The jab came as the newest survey in Illinois, by Public Policy Polling,  showed the ex-governor surging one day before the state’s primary — and holding a commanding 45 percent to 30 percent lead over Santorum. If there’s a similar blowout when the actual voting happens, it will mark something of a breakthrough for Romney, who time and again has seen his overwhelming organizational and financial advantages translated into underwhelming victories. His ability to get such a big lead in delegates without closing the deal is one reason a good number of party elders have yet to get in his camp:  Haley Barbour, the former Mississippi governor and onetime potential presidential candidate, said yesterday that his primary vote went to Newt Gingrich.

SMOOTH HANDOFF: Don’t expect to see any whiz-bang graphics or hear any over-produced theme music on “Washington Journal” two weeks from today, the first weekday morning in the 33-year-history of C-SPAN when Brian Lamb won’t be in charge. The network, which revolutionized public affairs programming in the 1970s, remains a bedrock of the best journalistic values to this day — in part because it has the luxury (as a nonprofit) of making change deliberately and non-theatrically at a time when most media organizations feel compelled to draw attention to routine cosmetic reinventions. And Lamb’s co-successors, Rob Kennedy and Susan Swain, have both been at C-SPAN since the 1980s and have been cultivators of its deliberate culture since becoming co-chief operating officers six years ago. Under the new organizational structure, which is being announced today, familiar on-air presence Swain will oversee content and marketing, while Kennedy will oversee business, engineering and IT. Lamb, 70, will become executive chairman and will continue to host “Q&A,” his Sunday night interview show. (The three C-SPAN channels operate on a $60 million annual budget that comes from a 6-cents-a-month charge that cable and satellite providers pay for each subscriber.)

TRAIL TIPS: (Illinois) The closing momentum looks to be with Don Manzullo in the year’s first redistricting-made GOP primary between two sitting congressmen. If the former Small Business Committee chairman defeats freshman Adam Kinzinger tomorrow in a solidly Republican district that wraps around the outer edges of the Chicago metro area, it will be a significant upset — a victory for age (Manzullo is 67, Kinzinger 34) and insider experience at a time when House Republicans have been looking to remake themselves as the party of the fresh-faced and anti-establishment. The problem for Kinzinger, it appears, is that Cantor and other leaders in the caucus have been so eager to help one of their fair-haired tea party heros (a big radio Super PAC ad buy over the weekend included) that they’ve made him look like the insider — and allowed Manzullo to position himself for his 11th term as the candidate less beholden to the party bosses at the Capitol.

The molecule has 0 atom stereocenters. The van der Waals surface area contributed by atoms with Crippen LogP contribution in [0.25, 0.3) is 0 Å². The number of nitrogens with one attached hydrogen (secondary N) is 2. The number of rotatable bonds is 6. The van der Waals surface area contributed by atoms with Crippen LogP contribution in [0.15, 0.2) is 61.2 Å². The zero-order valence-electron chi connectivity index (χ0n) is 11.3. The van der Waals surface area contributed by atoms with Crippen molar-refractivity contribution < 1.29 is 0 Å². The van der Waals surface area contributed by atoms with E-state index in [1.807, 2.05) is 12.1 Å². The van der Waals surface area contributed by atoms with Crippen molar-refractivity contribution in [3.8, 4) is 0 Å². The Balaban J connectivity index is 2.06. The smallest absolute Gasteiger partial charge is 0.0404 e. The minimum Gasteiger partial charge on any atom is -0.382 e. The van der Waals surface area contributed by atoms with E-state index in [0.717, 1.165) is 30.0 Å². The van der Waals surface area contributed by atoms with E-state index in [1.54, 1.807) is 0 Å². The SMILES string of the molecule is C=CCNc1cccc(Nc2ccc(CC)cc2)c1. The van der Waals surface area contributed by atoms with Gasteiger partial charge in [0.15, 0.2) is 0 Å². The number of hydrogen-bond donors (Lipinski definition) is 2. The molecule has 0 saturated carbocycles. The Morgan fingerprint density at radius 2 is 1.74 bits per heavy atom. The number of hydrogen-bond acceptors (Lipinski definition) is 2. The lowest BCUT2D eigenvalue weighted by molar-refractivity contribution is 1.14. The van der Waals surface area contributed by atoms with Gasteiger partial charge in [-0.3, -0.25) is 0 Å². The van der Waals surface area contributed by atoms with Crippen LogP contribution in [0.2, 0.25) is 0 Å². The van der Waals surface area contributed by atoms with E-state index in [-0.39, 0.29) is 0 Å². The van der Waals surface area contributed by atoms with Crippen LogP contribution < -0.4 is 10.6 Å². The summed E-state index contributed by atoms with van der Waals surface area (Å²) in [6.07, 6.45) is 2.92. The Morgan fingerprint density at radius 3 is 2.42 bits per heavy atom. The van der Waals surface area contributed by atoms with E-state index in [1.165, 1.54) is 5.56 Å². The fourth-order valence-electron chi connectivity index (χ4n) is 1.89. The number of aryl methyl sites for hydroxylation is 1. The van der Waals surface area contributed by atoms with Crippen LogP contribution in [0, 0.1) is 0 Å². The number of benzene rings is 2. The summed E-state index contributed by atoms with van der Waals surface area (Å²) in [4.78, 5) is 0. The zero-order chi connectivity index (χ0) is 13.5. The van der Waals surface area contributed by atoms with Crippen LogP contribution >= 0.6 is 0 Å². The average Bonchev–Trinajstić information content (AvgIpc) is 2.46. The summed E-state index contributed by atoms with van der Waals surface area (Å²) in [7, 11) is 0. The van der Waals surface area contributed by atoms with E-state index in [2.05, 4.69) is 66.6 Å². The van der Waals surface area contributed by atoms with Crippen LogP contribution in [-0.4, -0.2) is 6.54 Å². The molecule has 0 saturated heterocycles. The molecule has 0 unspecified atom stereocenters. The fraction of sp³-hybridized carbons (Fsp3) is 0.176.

(Indiana) Two new polls financed by groups seeking to oust Dick Lugar (Citizens United and the campaign of Rep. Joe Donnelly, the Democratic recruit for the race) show the exact same numbers seven weeks before the Republican primary: The incumbent Indiana senator at 45 percent, well below the outright majority a 36-year veteran and icon of state politics should enjoy, 39 percent for tea-party-backed state Treasurer Richard Mourdock and a sizebale 16 percent still up for grabs. The numbers are a clear sign that Lugar’s enormous fundraising advantage has been insufficient to sweep away the solidifying narrative that he has become woefully detached from the state — both in his interests (foreign policy over farming) and his logistics (no true Hoosier residence to call home). In a similar poll in October, Lugar was up by 12 points.

(New York) The Democratic organization in Queens yesterday endorsed Grace Meng, a 36-year-old state legislator from Flushing, for the House seat Gary Ackerman is unexpectedly leaving open. Along with the redrawn district’s demographics — more than three of every eight voters is Asian American — the endorsement gives her the initial edge in the June 26 primary in which her main rival will be another member of the Assembly from Queens, 43-year-old Rory Lancman. The winner will be a prohibitive favorite in the fall. The state has never sent an Asian American to Congress; Meng’s father, Jimmy, broke that racial barrier in the state Assembly a decade ago.

HAPPY BIRTHDAY: Today, second-termer Mike Coffman of Colorado (57); yesterday, 14th-termer Howard Coble (81), a fellow House Republican.

— David Hawkings, editor

Become a Facebook fan at Or follow me on Twitter @davidhawkings.

More congressional campaign coverage is on Roll Call’s At the Races politics blog.